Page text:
Before Midnight (2013) (R)

For the third and (hopefully) final chapter in the "Before" series, Richard Linklater and stars Ethan Hawke and Julie Delpy (who helped with the script as they did in "Before Sunset"), have added some realism that detracts from the fairy-tale-like method of the first two films.
"Before Sunrise" is the falling in love film, it creates a beautiful scenario that fills the viewer with romance and happy thoughts. Then came "Before Sunset" which proved that life cannot always be predicted and (ironically) stated that relationships don't work out like they do in the movies.
Now, with "Before Midnight", the trio add twice as much weight to a straining romance in the hopes of showing a glimpse into reality...and it works remarkably well.
Jesse and Céline are now together and the couple has twin girls. Jesse has divorced his wife and the movie opens to him saying goodbye to his son. The family was vacationing in Greece for the summer, now Jesse's son has to fly back to America to be with his mother before school starts.
It's been nine years since the last movie...a lot has happened. Then again, it was nine years between that movie and its the time feels natural. "Before Midnight" drops us in the relationship, right at the moment the time bomb starts to tick.
Events throughout the day, that usually all are verbal, lead to a extremely hostile climax leaving the viewer asking if "Before Midnight" is titled as so because it reflect the midnight hour of Jesse and Céline's romance and (more importantly) friendship.
First of all, the script is beyond critique. Linklater has a way of writing that makes it feel like you're eavesdropping on a private conversation. It feels tangible and natural. More so than Woody Allen's dialogue, Linklater makes you believe that you're listening to an actual conversation.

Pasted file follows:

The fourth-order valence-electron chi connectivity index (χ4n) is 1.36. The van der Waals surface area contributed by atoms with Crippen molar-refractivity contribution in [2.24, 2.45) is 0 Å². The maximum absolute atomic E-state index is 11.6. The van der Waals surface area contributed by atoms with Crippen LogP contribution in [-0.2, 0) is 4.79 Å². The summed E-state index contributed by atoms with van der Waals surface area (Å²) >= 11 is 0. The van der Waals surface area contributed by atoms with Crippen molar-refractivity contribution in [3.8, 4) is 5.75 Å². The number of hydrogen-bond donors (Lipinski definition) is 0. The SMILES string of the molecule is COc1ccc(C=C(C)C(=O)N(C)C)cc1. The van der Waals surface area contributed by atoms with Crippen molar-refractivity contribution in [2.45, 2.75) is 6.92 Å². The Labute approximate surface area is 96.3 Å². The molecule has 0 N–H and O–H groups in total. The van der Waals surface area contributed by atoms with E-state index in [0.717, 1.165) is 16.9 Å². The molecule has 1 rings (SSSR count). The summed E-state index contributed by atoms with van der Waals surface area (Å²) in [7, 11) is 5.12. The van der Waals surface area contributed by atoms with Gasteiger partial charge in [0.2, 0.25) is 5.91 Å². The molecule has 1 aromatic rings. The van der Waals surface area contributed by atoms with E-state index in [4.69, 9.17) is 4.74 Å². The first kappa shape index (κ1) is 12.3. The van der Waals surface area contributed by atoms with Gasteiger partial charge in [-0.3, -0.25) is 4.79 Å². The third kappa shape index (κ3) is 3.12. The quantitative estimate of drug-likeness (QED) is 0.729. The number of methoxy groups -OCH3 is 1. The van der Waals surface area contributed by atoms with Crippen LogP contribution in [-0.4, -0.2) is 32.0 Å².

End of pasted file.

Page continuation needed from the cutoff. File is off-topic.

As they drive back from the airport for the gorgeous home they are staying at, Jesse and Céline stumble across the topic of movie. Jesse thinks that it would be better for him to move to the States to be with his son; but that would entail a massive shift for the family and Céline is unwilling to make that change.
It comes up in passing, but the impact a little sentence has, shifts the entire movie's feeling.
To be fair, "Before Sunrise" and Before Sunset" didn't have quite the realistic feeling that "Before Midnight" has...but they didn't need to. The first two movies are about the stupor you find yourself in when you meet the one you love and "Before Midnight" is about the years following.
Every person has their quirks, so it's natural that you will get on your loved one's nerves eventually. Céline and Jesse are such strong characters that you know when they clash, it will be spectacular.
As with the first two films, "Before Midnight" has a sense of foreboding that's impossible to define. It's the kind of film that's completely intoxicating while being slightly painful to see.
The film doesn't rid itself completely of the fairy-tale feeling—several comments direct us to think that age has turned our characters bitter—but the magic is still present.
"Before Midnight" seeks to show the true nature of love and it might not be a completely pleasant thing to see.
Malick's "To the Wonder" sought out what love was..."Before Midnight" attempts to define it—you decide which is more pretentious.
The acting is just superb, but I felt like some scenes were forced. It's hard to make such a drastic switch from the previous movie and still feel genuine.
Linklater still uses the impressive long shots, the actors' commitment to the film is evident in these scenes. It's stunning to look at, the camera brilliantly captures the magnificent landscape.
"Before Midnight" might have bitten off more than it could chew, but that doesn't keep it from bringing closure to one of the best series and helping us understand a little more about true love.

Score: 3 and a half stars out of 4

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